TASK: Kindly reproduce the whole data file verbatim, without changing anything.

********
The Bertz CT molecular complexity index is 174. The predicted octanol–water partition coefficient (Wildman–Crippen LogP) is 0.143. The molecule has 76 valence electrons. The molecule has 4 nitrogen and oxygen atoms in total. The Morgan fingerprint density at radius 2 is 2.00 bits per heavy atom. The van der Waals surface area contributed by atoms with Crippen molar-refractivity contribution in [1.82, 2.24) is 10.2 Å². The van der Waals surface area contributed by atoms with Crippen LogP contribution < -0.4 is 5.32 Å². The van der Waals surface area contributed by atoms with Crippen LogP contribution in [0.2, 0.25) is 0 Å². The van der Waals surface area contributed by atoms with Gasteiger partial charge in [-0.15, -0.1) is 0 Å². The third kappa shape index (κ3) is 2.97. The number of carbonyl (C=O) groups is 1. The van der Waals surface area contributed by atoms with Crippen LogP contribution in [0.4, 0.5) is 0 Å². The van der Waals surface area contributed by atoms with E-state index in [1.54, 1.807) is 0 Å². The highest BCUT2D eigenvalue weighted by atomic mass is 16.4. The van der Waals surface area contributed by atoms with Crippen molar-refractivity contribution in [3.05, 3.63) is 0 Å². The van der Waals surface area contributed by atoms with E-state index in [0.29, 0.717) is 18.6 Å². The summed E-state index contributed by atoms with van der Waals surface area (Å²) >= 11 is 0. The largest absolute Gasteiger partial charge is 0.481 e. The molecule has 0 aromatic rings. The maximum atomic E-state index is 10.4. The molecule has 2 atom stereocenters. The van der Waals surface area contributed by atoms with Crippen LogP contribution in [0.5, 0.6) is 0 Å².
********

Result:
The Bertz CT molecular complexity index is 174. The predicted octanol–water partition coefficient (Wildman–Crippen LogP) is 0.143. The molecule has 76 valence electrons. The molecule has 4 nitrogen and oxygen atoms in total. The Morgan fingerprint density at radius 2 is 2.00 bits per heavy atom. The van der Waals surface area contributed by atoms with Crippen molar-refractivity contribution in [1.82, 2.24) is 10.2 Å². The van der Waals surface area contributed by atoms with Crippen LogP contribution < -0.4 is 5.32 Å². The van der Waals surface area contributed by atoms with Crippen LogP contribution in [0.2, 0.25) is 0 Å². The van der Waals surface area contributed by atoms with Gasteiger partial charge in [-0.15, -0.1) is 0 Å². The third kappa shape index (κ3) is 2.97. The number of carbonyl (C=O) groups is 1. The van der Waals surface area contributed by atoms with Crippen LogP contribution in [0.4, 0.5) is 0 Å². The van der Waals surface area contributed by atoms with E-state index in [1.54, 1.807) is 0 Å². The highest BCUT2D eigenvalue weighted by atomic mass is 16.4. The van der Waals surface area contributed by atoms with Crippen molar-refractivity contribution in [3.05, 3.63) is 0 Å². The van der Waals surface area contributed by atoms with E-state index in [0.29, 0.717) is 18.6 Å². The summed E-state index contributed by atoms with van der Waals surface area (Å²) >= 11 is 0. The largest absolute Gasteiger partial charge is 0.481 e. The molecule has 0 aromatic rings. The maximum atomic E-state index is 10.4. The molecule has 2 atom stereocenters. The van der Waals surface area contributed by atoms with Crippen LogP contribution in [0.5, 0.6) is 0 Å².